Our trips from Oregon Inlet, NC over Labor Day Weekend were blessed with beautiful weather for the second year in a row, but this year we were somewhat cursed by the fact that the Gulf Stream was running eastward way south of Cape Hatteras rather than making that bend off Oregon Inlet as it usually does. Nevertheless, we did find a few Black-capped Petrels (very few, but better than missing them altogether like our trip on August 15). We also saw a lot of terns, mostly Black Terns, but we saw nearly a hundred Bridleds on September 5 as we followed a color/temperature change with Sargasso weed for several miles. What was really odd about that day was that the blue water (a spin-off from the current rather than the Gulf Stream proper) was on the NORTH side of the change! The calm conditions allowed us to find many phalaropes each day, but despite the large numbers they were all Red-neckeds, with not a single Red among them. A beautiful young pale Long-tailed Jaeger was a highlight of Sundays trip. A Peregrine also dazzled us that day as it chased phalaropes and terns close to the boat. We saw Bottlenose Dolphins and Pilot Whales each day, but the real stars were the Sperm Whales on Saturdays trip, one of them within a few feet of the boat. A first for me on these trips was a small Green Turtle that we saw on September 5.
On Sunday, September 13, we ran a very successful pelagic trip from Virginia Beach , VA (Lynnhaven Inlet) aboard the Nancy Anne with Captain Kevin Seldon. It turned out to be one of our best Virginia Beach trips ever with beautiful weather and a great diversity of birds. After having had to cancel our June trip in Virginia Beach due to lack of interest, it was a pleasant change to have a full boat (with many on the waiting list) for September. We were fortunate to have had some Gulf Stream water located over the edge of the continental shelf just south of the Norfolk Canyon that day, but Kevin deserves a lot of credit for being willing to spend a lot of time in that water. As a result we saw our best bird of the trip around 80 miles east of Lynnhaven Inlet in about 1000 fathoms (over a mile deep!) of water. That bird was a juvenile Sabines Gull, and it was a new Virginia bird for everyone on the boat except Ned Brinkley and myself, and a lifer for many. Interestingly, we found this bird sitting on the water, and I thought it might never fly and show us its signature wing pattern, but it finally did. Having seen the Sabines, as well as 28 Bridled Terns and a close juv. Long-tailed Jaeger, no one seemed to mind the six hour boat ride back! Heck, we got back to Cape Henry before dark, in time to see our third species of jaeger for the day, a Parasitic, beating up the terns in front of the lighthouses!
Fortunately for us, the Gulf Stream was getting closer to its normal position off the Outer Banks by September 14, so when we returned to Oregon Inlet that day to take out a party from the National Audubon Societys Board of Directors meeting, we had no problem finding dozens of Black-capped Petrels. We also found large concentrations of Corys Shearwater and many Audubons Shearwaters. But despite seeing at least 500 Corys, we did not see a single Greater Shearwater. The day before, about 100 miles to the north, off Virginia Beach, we had seen only twenty Corys, but also ten Greaters. Black Terns were still in good numbers, but 13 Bridleds was a pretty low count for mid September. We also saw just a few jaegers and most of them kept their distance from the boat. A young Herring Gull, on the other hand, did quite the opposite. It landed on the bow of the Country Girl, and after riding for several minutes, regurgitated everything that people had fed him onto the bow. The captain said that he must have gotten seasick!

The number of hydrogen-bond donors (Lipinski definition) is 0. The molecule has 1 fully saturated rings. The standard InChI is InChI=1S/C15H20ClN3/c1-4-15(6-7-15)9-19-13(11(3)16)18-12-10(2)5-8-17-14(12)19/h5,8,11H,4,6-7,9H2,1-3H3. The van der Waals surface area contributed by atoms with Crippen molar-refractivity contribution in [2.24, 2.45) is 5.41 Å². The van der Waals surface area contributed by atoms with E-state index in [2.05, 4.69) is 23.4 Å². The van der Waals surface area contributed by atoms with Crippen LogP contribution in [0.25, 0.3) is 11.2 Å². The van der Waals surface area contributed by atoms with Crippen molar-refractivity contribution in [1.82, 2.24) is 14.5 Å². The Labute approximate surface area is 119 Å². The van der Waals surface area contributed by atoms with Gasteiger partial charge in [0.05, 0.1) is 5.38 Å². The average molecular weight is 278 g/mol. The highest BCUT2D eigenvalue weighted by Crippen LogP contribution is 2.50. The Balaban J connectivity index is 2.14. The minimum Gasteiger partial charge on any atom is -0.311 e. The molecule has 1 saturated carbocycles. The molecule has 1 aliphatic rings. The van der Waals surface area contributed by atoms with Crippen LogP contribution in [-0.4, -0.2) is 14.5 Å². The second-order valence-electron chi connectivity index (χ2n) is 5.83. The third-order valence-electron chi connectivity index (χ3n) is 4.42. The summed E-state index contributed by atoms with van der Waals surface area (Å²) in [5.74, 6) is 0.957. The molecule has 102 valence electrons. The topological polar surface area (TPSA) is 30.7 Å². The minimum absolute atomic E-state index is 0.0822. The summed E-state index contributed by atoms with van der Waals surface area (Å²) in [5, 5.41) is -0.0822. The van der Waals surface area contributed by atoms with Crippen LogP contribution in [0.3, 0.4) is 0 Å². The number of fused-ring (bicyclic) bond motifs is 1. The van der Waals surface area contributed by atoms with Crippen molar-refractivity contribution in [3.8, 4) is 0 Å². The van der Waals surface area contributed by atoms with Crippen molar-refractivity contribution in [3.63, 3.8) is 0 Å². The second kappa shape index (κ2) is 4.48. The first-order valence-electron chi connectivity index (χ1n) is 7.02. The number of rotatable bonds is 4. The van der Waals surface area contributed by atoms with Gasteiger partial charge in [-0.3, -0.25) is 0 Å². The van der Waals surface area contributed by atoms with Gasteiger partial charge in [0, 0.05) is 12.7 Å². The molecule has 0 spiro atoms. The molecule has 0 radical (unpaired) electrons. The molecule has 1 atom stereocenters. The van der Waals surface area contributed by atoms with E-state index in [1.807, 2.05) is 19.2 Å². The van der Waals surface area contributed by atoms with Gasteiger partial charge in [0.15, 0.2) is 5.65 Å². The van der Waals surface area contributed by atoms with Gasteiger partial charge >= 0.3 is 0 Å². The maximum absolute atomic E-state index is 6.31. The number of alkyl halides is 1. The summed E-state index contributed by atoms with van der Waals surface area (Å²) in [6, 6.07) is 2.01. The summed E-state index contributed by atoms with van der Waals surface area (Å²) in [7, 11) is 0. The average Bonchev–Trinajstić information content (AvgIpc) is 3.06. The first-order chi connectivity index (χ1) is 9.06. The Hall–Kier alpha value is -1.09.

Birds and Cetaceans- September 5/ 6/ 13(VB)/ 14
Pied-billed Grebe- 4 well offshore on 9/5!
Great Blue Heron- 1 well offshore on 9/14
Black-capped Petrel- 2/ 4/ 0/ 66 (not expected off Va. Beach)
Corys Shearwater- 126/ 190/ 19/ 501
Greater Shearwater- 2/ 2/ 10/ 0
Audubons Shearwater- 22/ 79/ 3/ 92
Leachs Storm-Petrel- 1 seen briefly on 9/13
Wilsons Storm-Petrel- 20/ 77/ 46/ 60
Northern Gannet- 1 on 9/13
Red-necked Phalarope-177/ 192/ 11+/ 35
Pomarine Jaeger- 0/ 3/ 1/ 0
Parasitic Jaeger- 1/ 0/ 1/ 1
Long-tailed Jaeger- 1/ 1/ 1/ 0
jaeger sp.- 2/ 3/ 0/ 2
Herring Gull- 1/ 0/ 4/ 1 (offshore)
Laughing Gull- 0/ 0/ 1/ 3 (offshore)
Royal Tern- 0/ 0/ 0/ 2
Common Tern- 100/ 19/ 26+/ 15
Arctic Tern- 1/ 0/ 0/ 0
Bridled Tern- 91+/ 24/ 28/ 13
Sooty Tern- 3/ 0/ 0/ 0
Black Tern- 250+/ 208/ 37+/ 108
Peregrine Falcon- 1 on 9/6
Merlin- 1 on 9/13
Eastern Kingbird- 0/ 1/ 1/ 0
Marsh Wren- 1 on 9/13 landed on the boat!
American Redstart- 2 on 9/5
Connecticut Warbler- 1 on 9/13 wasnt very interested in the boat!
warbler sp.- 2 on 9/5
Bottlenose Dolphin- 25/ 15+/ 2/ 20
Pilot Whale- 20/ 89+/ 47+/ 0
Cuviers Beaked Whale- 1 on 9/14
Sperm Whale- 2 or 3 on 9/5
Overall, I thought that the Oregon Inlet, NC trips were kind of disappointing, but a lot of that had to do with the absence of the Gulf Stream on the first two trips. Over the years, we have seen a number of rarities off the Outer Banks in September including both Trinidade (Herald) and Feas Petrels, White-tailed and Red-billed Tropicbirds, Masked and Brown Boobies, and Sabines Gull, the latter on several occasions. Nevertheless, we did have some great weather and enjoyed some good times with the birds and the birders on all four trips.